For almost 40 years the GTU has been a significant part of my life, a part that underscored the theological notion of vocation that each of us is called in a particular way by God to enter a path that will enable us to grow and to use our skills and potentials to make a significant contribution to the world, along a path that will lead us to our own fulfillment.
This idea of vocation or “call” has shaped my own personal history, especially where the GTU is concerned. The GTU has called me three times, the first in 1975. As I searched for graduate programs in theology, I heard a buzz about an institution called the Graduate Theological Union in Berkeley, California, a place where the study of theology and the practice of faith seemed real and integrated in significant ways. Being a practical person, interested in studying ethics, I was particularly attracted by a part of the GTU called the Center for Ethics and Social Policy, committed to the idea that theology and ethics could make a difference in the world if engaged with public policy/ business/ politics/ public life and the practical world. Answering that call, I became a student of the GTU in 1976, and joined the staff of the Center for Ethics and Social Policy. That call became my lifetime commitment: to marry the theological, the ethical, and the practical together in real and compelling ways.
The second call came to me in the year 2000, quite literally, as a call, while I was professor and dean at Georgetown University. My good friend and colleague, Professor Marty Stortz, Pacific Lutheran Theological Seminary and GTU, called to say, “Jim, the GTU is seeking a new president, and I want you to consider taking this position.” With an on-going, deep affection for the GTU, I looked anew at this institution. The world of theological study had changed, but the GTU’s mission remained clear. Created to bring together differences and to seek commonalities among diverse religious paths, denominations, and traditions, the GTU was focused on ecumenical work and, increasingly, interreligious work; it was committed fundamentally to seeing that theory and practice, the academic and the practical, were integrated. The GTU had evolved into an institution on the cutting edge. I answered that call to return to and to lead this amazing institution into its ever-evolving future.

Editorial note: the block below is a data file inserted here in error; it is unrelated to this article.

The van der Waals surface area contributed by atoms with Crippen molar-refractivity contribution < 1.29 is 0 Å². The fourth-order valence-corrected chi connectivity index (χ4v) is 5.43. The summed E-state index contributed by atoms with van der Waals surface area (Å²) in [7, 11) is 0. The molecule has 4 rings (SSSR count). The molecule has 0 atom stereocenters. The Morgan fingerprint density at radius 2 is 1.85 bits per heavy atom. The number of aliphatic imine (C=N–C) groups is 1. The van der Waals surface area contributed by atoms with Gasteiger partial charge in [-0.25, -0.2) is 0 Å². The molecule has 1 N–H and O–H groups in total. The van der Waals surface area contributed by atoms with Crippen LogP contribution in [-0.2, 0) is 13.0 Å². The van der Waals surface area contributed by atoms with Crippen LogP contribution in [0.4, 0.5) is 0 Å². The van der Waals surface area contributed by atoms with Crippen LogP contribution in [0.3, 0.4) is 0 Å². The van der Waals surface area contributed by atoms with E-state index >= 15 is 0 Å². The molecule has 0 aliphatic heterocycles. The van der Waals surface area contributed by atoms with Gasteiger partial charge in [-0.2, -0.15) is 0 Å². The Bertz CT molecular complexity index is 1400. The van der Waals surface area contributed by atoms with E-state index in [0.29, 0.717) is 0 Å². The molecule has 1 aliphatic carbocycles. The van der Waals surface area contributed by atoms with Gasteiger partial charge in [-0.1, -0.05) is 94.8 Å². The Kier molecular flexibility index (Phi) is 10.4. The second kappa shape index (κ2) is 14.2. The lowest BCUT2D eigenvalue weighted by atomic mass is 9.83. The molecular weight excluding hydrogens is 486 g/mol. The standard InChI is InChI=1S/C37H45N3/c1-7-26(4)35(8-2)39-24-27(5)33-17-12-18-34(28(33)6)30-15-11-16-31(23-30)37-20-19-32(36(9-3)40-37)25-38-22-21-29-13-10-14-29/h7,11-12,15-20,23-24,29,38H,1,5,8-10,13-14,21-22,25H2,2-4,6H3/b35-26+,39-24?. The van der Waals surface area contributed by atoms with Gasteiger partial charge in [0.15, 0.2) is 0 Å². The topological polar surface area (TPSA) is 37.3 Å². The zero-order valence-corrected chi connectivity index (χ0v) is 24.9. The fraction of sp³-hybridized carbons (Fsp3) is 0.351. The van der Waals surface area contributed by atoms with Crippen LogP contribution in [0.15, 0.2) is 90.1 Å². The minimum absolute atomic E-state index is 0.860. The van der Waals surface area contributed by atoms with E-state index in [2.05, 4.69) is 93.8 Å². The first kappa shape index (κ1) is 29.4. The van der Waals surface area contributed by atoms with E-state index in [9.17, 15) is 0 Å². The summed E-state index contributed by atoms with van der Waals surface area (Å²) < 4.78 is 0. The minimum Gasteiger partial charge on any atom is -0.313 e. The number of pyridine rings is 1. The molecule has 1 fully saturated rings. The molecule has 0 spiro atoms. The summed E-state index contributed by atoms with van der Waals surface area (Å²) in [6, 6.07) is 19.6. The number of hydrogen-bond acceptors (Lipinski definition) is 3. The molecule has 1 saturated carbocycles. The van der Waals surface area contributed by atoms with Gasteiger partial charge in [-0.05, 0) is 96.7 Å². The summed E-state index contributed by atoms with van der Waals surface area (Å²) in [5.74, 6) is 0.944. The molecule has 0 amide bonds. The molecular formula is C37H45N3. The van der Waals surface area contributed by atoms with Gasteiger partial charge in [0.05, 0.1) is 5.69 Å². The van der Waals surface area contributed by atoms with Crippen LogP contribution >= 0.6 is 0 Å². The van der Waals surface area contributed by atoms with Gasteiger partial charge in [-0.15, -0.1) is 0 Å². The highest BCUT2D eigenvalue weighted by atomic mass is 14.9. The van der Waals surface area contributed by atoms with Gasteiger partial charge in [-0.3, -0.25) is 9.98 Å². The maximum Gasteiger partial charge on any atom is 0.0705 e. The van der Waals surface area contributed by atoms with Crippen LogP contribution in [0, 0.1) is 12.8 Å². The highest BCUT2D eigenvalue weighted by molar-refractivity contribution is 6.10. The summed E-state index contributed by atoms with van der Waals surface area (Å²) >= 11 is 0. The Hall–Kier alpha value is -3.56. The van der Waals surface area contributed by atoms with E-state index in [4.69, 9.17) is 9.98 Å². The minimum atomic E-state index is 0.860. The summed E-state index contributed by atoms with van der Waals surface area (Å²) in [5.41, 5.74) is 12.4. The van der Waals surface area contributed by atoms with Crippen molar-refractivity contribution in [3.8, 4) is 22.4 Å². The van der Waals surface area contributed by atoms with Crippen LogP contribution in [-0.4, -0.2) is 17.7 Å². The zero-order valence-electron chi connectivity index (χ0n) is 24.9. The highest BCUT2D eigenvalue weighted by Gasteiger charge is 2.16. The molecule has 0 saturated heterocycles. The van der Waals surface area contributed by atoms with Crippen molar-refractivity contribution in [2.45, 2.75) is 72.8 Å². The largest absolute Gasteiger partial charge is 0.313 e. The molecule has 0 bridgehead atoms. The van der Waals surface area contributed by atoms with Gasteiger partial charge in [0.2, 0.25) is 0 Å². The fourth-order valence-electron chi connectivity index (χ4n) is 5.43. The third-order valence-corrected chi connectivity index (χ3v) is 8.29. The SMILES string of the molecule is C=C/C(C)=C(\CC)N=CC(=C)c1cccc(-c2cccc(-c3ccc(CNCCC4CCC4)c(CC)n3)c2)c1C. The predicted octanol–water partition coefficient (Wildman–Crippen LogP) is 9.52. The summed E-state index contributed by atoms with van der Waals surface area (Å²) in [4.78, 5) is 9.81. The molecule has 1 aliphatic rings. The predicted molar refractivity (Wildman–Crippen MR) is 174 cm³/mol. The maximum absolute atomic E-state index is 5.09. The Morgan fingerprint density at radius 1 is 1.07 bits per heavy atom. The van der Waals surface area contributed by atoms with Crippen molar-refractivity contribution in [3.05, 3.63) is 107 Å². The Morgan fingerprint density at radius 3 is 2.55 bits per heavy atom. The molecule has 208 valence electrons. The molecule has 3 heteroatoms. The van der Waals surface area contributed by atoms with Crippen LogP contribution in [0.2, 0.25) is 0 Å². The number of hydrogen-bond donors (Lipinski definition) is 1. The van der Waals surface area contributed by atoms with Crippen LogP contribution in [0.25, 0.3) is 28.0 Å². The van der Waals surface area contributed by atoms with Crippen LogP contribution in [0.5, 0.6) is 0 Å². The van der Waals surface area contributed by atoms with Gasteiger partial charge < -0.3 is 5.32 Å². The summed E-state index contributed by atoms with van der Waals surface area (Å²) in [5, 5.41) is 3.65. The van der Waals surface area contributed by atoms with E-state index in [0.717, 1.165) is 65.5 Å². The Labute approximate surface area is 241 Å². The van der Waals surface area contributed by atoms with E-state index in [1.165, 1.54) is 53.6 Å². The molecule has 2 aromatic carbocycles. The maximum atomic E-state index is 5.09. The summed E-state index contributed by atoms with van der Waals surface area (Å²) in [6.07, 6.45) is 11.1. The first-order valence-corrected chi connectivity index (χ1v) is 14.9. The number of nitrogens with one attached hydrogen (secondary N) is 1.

The third call from the GTU comes to all of us here tonight—a call into the future of the GTU. Of late, the context for life and faith, and of theological education, has been shifting dramatically. Our denominations cry out for clarity and understanding. Our multireligious world requires new skills of leadership and new models and methods of analysis and study as we are called to respond to ever-increasing acts of religious violence and ignorance. The technology and media of our world make new demands on and offer challenges to what we do.
The beauty here is that the mission of the GTU remains the same. Yes, we need to adapt. We must respond to new and demanding contexts, but our commitment and fundamental mission are the same: to meet the world as it presents itself to us, and to allow that world to be the context of our theological study; to relate religious differences and commonalities to one another; to be inclusive and diverse–religiously, racially, ethnically, gender-wise, class-wise. We are called to be community, deepened and expanded by our commitments of faith and our loyalties to our traditions and to new missions; we are called to be peacemakers. Called into the future of the GTU, I believe strongly that we are prepared and that we are poised to flourish going forward.
Join me in saying YES to the call of the Graduate Theological Union today and for our future.